For example, Chinese food here is not like Chinese food at home. The food is fascinating. Everything will make you look younger (allegedly), from the delicacies of the sea cucumber to sea urchin to fish lung soup. Try them all and see what happens. Plus, China isn’t all urban. The rice terraces of the Guangxi Province, the Ming dynasty villages and bamboo forests of the Sichuan Province shine a different light on the diamond that is China: beautiful, eternal and fiercely resilient.

Beijing:

1.34 million billion live in China today, 20 million of whom live in Beijing, a population that 35 years ago was only four million.

This of course means it is rather busy, but the Chinese are working to calm the effects, for example each day licence plate numbers are picked, and if you have a plate with that number, you are banned from driving on that day. 

Things to do:

First stop Tian’an Men Square. Put yourself in the picture: Chinese tourists visit the square from all over China to have photos taken with foreigners (us). Join two-hour queues to see the Tomb of Chairman Mao, and slightly shorter ones (20 minutes) to get into the Forbidden City. The gardens in the nearby Temple of Heaven date from 1406, a UNESCO World Heritage Site, and they are filled with magnolia, jasmine and mimosa. Watch old men playing mah-jong and singing folk songs while old women crochet mini pagodas and pandas.  Hutongs make up old Beijing; a series of narrow lanes and communities with houses where three generations of families live around a courtyard, surrounded by high rises. It is a dusty haven of peace, apart from when the drums play in the Drum Tower. Visiting Beijing means visiting The Great Wall. Choose the Mutianyu entrance, which is a little further away to drive from the city centre but you avoid the crowds.

Going Out:

The young hangout in 798 District. Edgy and eclectic, it’s hyped as the spiritual promised land for Chinese contemporary art. In reality it’s what Covent Garden would like to be and never will be.

Where to stay:

Stay at the China World Summit Wing – which sounds like a conference hall, but is an extremely contemporary edgy hotel.  It’s boutique on a grand scale. 

Shanghai:

Shanghai, the fifth megacity in the world with a population of 25 million, is described as the next Hong Kong. The best way to get to Shanghai from Beijing is to go aboard the fastest train in the world, travelling at 430km an hour, powered by electrostatic levitation.

What to do:

Take a trip in a vintage 1930′s-style sidecar with Shanghai Insiders. Weave the narrow alleyways where high walls hide homes and swing around cars driving on tree-lined streets. Drive the streets of the French concession where market sellers sell everything from live frogs and toads to little fluffy dogs (not pets). 

Going out:

Five minutes’ walk from the Yu Gardens, eat at the Din Tai Fung. The entrance looks as though you’re entering a multi-story car park but the food is something very special. Try the vegetable steamed dumplings.

Where to stay::

Kerry Hotel Shanghai is central and funky and has extremely cool staff and a wonderful cocktail bar where you can learn to make your own.

Sichuan Province:

Far from the madding crowds of Shanghai and Beijing are the bamboo forest Ming Dynasty villages, mountain scenery and Tibetan grasslands of the Sichuan Province.

Things to do:

 Jiuzhaigou Valley is a nature reserve located in China’s Sichuan province. A beautiful example of China’s varied landscape, Jiuzhaigou is famous for crystal blue lakes and multi-level waterfalls. It is populated by a number of Tibetan villages so is also a superb place to see and experience Tibetan local culture.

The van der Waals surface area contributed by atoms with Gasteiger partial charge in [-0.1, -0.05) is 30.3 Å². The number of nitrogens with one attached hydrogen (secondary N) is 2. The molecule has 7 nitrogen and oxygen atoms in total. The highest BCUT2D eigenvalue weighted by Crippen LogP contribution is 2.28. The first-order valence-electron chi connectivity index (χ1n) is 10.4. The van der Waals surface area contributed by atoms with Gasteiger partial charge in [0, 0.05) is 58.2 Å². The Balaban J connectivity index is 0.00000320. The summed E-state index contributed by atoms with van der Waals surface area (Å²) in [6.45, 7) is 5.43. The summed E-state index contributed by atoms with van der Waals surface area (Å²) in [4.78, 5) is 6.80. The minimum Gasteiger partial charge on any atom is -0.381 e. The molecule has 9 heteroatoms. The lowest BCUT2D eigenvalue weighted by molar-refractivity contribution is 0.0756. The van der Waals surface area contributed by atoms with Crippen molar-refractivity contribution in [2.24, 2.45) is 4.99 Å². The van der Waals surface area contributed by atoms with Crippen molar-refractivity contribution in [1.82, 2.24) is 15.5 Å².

Going Out:

There’s not much to do by night here, so to fill time take your hiking boots and camera, and head to the Zharu Valley. You need a minimum of two days just to do the basics of the park, hiking both of the main valleys.

Where to stay:

Jiuzhai Paradise Hotel is a retreat nestled in the mountains reminiscent of an ancient city, protected under glass.

Shaanxi Province:

Visiting Emperor Qin Shi Huang’s Terracotta Army guarding his burial site and protecting his entry to the afterlife is in the top five most memorable parts of any trip to China. The site was made a UNESCO World Cultural Heritage Site in 1987.

Things to do:

 Most visit for the army, but also head for the Xi’an Muslim Dasi Residential Quarter, which is a bazaar. The Xi’an City Wall may not be as impressive as the Great Wall, but it stretches 10 miles around the centre of town. Hire a bike or rickshaw to get around it.

Going out:

 Xian buzzes at night. The major avenues of Xi’an like Xi Dajie, Nan Dajie and Dong Dajie are excellent for evening shopping. The Big Goose Pagoda Square and Nanhu Lake are the favorite nighttime hangouts.

Where to stay:

The Warriors International Hostel in Xi’an is a good option if you’re on a budget. Alternatively the Hilton is central and fill of creature comforts.

 

Guangxi Province:

This is another face of China. Cycle past rice terraces in the Guangxi region, hike the surreal Karst peaks, or take river trips through the jungle-like landscapes. The Karst mountain scenery in southern China is famous here and abroad. 

Things to do:

Yangshuo, more than 1000 years old, is a major city in the Guangxi Province. It is situated right at the Li River so it is easy to stroll along the river from the town and catch glimpses of traditional fishermen.

Going out:

In Yangshuo, head down to West Street Xi Jie. It’s full of cafes, market stalls selling souvenirs, hostels and hotels. The night food market at West Street and Pantao Road is where you can watch noodles being made.

Where to stay:

The Yanghsuo Mountain Retreat is designed as a simple eco-lodge where expat friends can escape from the chaos of polluted mega-cities, and it’s great for travelers too.

Looking to get away from it all? Plan your trip with TNT Tour Search.